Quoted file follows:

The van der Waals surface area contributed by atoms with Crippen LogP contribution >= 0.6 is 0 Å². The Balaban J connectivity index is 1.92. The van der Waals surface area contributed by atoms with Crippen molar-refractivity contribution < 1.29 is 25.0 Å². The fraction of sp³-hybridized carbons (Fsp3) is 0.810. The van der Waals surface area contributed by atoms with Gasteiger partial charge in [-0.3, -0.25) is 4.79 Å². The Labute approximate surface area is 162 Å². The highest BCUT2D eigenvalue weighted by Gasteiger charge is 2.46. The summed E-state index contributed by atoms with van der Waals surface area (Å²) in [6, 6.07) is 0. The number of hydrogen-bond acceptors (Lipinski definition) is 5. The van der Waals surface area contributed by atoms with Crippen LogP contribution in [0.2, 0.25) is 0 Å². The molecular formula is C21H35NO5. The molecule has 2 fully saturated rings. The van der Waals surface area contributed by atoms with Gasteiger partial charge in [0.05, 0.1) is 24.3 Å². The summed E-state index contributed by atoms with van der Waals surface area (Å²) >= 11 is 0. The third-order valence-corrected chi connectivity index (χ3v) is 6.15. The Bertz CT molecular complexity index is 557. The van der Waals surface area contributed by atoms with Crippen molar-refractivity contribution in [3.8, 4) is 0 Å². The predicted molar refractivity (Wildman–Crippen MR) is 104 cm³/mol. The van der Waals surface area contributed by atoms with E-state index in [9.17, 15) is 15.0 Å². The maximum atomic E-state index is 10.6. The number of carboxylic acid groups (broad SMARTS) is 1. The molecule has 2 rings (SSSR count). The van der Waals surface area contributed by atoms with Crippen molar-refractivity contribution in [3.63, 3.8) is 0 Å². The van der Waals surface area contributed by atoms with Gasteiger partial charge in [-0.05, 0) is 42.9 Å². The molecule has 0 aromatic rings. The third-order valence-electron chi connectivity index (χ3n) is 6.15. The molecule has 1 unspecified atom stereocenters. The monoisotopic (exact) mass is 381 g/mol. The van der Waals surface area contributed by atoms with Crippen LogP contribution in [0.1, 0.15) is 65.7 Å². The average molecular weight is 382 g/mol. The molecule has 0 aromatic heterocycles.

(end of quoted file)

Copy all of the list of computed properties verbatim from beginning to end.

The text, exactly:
The van der Waals surface area contributed by atoms with Crippen LogP contribution >= 0.6 is 0 Å². The Balaban J connectivity index is 1.92. The van der Waals surface area contributed by atoms with Crippen molar-refractivity contribution < 1.29 is 25.0 Å². The fraction of sp³-hybridized carbons (Fsp3) is 0.810. The van der Waals surface area contributed by atoms with Gasteiger partial charge in [-0.3, -0.25) is 4.79 Å². The Labute approximate surface area is 162 Å². The highest BCUT2D eigenvalue weighted by Gasteiger charge is 2.46. The summed E-state index contributed by atoms with van der Waals surface area (Å²) in [6, 6.07) is 0. The number of hydrogen-bond acceptors (Lipinski definition) is 5. The van der Waals surface area contributed by atoms with Crippen LogP contribution in [0.2, 0.25) is 0 Å². The molecular formula is C21H35NO5. The molecule has 2 fully saturated rings. The van der Waals surface area contributed by atoms with Gasteiger partial charge in [0.05, 0.1) is 24.3 Å². The summed E-state index contributed by atoms with van der Waals surface area (Å²) >= 11 is 0. The third-order valence-corrected chi connectivity index (χ3v) is 6.15. The Bertz CT molecular complexity index is 557. The van der Waals surface area contributed by atoms with Crippen molar-refractivity contribution in [3.8, 4) is 0 Å². The predicted molar refractivity (Wildman–Crippen MR) is 104 cm³/mol. The van der Waals surface area contributed by atoms with E-state index in [9.17, 15) is 15.0 Å². The maximum atomic E-state index is 10.6. The number of carboxylic acid groups (broad SMARTS) is 1. The molecule has 2 rings (SSSR count). The van der Waals surface area contributed by atoms with Crippen molar-refractivity contribution in [3.63, 3.8) is 0 Å². The van der Waals surface area contributed by atoms with Gasteiger partial charge in [-0.05, 0) is 42.9 Å². The molecule has 0 aromatic rings. The third-order valence-electron chi connectivity index (χ3n) is 6.15. The molecule has 1 unspecified atom stereocenters. The monoisotopic (exact) mass is 381 g/mol. The van der Waals surface area contributed by atoms with Crippen LogP contribution in [0.1, 0.15) is 65.7 Å². The average molecular weight is 382 g/mol. The molecule has 0 aromatic heterocycles.